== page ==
developed itself, composed in acrostics. And our oldest 
Germanic epics are clothed in the garb of alliteration, 
which Vilmar calls the most characteristic and most elevated 
Btyle that the poetic spirit of our nation has created. More* 
over, the alphabetical form is adapted to the common people, 



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PSALM IX. 161 

89 is evident from Augustine's Retract, i. 20. It is not a 
paltry substitute for the departed poetic spirit, not merely 
an accessory to please the eye, an outward embellishment 
— it is in itself indicative of mental power. The didactic 
poet regards the array of the linguistic elements as the steps 
by which he leads his pupils up into the sanctuary of wisdom, 
or as the many-celled casket in which he stores the pearls 
of the teachings of his wisdom. The lyric writer regards it 
as the keys on which he strikes every note, in order to give 
the fullest expression to his feelings. Even the prophet does 
not disdain to allow the order of the letters to exert an in- 
fluence over the course of his thoughts, as we see from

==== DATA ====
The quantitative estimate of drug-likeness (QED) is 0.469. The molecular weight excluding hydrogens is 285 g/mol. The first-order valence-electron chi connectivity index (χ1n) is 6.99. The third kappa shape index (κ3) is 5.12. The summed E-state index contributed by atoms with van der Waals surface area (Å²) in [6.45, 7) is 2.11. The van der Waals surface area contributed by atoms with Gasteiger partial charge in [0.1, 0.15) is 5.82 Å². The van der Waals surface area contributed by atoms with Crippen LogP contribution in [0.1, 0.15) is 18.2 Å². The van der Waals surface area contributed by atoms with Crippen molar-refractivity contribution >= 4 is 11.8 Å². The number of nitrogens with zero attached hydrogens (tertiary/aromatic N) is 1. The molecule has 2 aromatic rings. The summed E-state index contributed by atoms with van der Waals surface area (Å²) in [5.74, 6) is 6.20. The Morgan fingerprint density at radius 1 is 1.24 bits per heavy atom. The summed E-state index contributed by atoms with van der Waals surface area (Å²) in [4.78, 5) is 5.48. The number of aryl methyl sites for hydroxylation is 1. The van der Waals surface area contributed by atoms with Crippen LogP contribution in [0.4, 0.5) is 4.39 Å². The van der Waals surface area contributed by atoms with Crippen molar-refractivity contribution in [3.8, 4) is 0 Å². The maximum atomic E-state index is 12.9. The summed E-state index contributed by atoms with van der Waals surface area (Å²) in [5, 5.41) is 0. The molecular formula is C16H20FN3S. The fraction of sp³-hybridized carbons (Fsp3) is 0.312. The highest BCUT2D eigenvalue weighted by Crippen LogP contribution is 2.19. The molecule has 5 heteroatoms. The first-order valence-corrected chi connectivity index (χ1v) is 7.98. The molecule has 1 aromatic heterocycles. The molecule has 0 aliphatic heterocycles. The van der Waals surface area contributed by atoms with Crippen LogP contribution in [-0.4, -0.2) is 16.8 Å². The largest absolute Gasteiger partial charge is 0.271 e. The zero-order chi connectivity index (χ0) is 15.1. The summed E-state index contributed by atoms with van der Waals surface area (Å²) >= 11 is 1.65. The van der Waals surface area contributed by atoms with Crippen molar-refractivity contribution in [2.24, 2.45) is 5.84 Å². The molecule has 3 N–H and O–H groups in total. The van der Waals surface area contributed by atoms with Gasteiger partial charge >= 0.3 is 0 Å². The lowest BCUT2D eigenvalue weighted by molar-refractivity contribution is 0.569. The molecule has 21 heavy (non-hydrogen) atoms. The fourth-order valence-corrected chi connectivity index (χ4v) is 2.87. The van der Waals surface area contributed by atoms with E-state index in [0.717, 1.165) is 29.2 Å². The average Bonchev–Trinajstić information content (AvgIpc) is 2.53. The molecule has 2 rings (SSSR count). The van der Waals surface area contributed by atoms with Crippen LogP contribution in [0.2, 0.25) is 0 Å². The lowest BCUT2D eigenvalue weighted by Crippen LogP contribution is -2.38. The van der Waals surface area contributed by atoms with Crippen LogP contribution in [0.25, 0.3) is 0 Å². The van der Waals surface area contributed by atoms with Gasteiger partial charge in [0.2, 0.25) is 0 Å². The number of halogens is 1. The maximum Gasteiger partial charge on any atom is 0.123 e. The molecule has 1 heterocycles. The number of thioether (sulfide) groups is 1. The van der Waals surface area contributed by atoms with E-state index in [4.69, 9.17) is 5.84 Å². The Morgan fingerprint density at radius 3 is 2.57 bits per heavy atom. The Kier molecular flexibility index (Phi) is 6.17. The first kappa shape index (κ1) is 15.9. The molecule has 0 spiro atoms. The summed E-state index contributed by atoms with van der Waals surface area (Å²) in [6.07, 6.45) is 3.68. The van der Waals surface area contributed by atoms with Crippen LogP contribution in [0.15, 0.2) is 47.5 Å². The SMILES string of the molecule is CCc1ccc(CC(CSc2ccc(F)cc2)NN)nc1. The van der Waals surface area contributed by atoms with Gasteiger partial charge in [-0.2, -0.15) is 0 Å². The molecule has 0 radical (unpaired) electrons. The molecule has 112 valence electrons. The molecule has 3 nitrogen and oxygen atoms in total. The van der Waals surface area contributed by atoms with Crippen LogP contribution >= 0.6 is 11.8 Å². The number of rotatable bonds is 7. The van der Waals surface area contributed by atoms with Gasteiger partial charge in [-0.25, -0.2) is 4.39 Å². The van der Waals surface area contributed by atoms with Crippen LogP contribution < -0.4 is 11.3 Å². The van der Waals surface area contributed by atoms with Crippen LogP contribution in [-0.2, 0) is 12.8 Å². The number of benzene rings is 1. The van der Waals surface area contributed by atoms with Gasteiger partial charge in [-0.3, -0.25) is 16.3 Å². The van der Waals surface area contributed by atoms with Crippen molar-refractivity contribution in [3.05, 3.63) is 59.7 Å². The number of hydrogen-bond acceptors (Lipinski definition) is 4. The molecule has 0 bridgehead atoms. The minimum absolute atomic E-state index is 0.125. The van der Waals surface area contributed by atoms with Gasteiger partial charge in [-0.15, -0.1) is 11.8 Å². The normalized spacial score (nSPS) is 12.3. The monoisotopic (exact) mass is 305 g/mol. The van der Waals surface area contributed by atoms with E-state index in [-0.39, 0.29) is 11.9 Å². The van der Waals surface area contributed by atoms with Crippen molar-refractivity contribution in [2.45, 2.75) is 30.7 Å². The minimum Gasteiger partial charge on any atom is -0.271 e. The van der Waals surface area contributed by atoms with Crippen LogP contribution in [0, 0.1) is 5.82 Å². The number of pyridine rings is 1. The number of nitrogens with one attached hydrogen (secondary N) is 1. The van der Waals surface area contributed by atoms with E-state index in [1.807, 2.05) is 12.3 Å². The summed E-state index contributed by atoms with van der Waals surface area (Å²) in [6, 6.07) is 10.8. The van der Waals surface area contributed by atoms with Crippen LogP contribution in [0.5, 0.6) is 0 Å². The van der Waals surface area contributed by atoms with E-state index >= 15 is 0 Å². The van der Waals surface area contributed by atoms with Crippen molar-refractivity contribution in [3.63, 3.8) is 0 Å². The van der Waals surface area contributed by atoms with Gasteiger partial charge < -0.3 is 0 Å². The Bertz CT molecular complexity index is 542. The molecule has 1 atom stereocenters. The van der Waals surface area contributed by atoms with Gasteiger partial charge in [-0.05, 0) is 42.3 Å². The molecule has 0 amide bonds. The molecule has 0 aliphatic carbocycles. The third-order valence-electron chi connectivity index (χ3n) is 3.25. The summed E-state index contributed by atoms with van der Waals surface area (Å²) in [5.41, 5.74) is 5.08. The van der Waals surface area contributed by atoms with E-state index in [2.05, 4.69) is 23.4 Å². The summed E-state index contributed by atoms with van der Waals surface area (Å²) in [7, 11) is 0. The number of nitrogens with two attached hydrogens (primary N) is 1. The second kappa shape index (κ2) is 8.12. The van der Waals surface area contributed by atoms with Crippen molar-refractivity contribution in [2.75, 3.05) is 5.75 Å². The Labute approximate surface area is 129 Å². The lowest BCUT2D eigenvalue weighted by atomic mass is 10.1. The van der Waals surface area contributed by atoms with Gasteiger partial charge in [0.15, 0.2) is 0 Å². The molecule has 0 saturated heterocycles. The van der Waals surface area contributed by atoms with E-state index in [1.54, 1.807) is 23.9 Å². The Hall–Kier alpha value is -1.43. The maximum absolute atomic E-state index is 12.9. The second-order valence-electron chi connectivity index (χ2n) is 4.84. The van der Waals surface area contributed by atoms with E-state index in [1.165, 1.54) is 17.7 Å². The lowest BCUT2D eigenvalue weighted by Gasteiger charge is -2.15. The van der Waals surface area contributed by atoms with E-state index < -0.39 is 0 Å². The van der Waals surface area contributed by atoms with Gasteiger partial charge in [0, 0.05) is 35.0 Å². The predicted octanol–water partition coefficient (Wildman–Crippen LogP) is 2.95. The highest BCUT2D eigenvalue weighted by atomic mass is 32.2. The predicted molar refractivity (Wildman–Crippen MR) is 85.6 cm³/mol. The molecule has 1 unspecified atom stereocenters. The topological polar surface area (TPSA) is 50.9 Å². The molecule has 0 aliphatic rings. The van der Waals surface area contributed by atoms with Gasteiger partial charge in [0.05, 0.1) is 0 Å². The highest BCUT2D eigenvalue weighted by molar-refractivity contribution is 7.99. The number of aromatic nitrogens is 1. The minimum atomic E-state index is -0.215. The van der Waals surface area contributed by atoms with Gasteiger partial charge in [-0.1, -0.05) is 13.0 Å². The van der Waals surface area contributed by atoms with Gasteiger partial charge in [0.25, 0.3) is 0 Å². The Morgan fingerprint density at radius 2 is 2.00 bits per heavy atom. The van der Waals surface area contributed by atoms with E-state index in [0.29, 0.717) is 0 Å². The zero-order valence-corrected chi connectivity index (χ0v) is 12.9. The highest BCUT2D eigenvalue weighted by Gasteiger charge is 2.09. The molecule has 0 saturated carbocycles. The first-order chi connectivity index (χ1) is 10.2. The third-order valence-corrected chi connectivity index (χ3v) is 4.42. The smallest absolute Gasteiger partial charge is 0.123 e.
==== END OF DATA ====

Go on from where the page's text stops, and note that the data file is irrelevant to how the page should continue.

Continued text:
Nah. i. 3 — 7.* Therefore, when among the nine** alphabet- 
ical Psalms (ix. x. xxv. xxxiv. xxxvii. cxi. cxii. cxix. cxlv.) 
four bear the inscription "vrb (ix. xxv. xxxiv. cxlv.), we shall 
not at once regard them as non-Davidic just because they 
indicate an alphabetical plan which is more or less fully 
carried out. 

This is not the place to speak of the relation of the 
anonymous Ps. x. to Ps. ix., since Ps. ix. is not in any way 
wanting in internal roundness and finish. It is thoroughly 
hymnic. The idea that ver. 14 passes from thanksgiving 
into supplication rests on a misinterpretation, as we shall 
presently see. This Psalm is a thoroughly national song of 
thanksgiving for victory by David, belonging to the time 
when Jahve was already enthroned on Zion, and therefore, 
to the time after the ark was brought home. Was it com- 
posed after the triumphant termination of the Syro-Ammo- 
nitish war? — The judgment of extermination already 
executed, ix. 8 sq., harmonises with what is recorded in 2 
Sam. xii. 31 ; and the o^J, who are actually living within 
the borders of Israel, appear to be Philistines according to 
the annalistic passage about the Philistine feuds, 2 Sam. xxi. 
15 sqq., cf. viii. 1 in connection with 1 Sam. xiii. 6. 



• This observation is due to Pastor Frohnmeyer of WOrtemberg.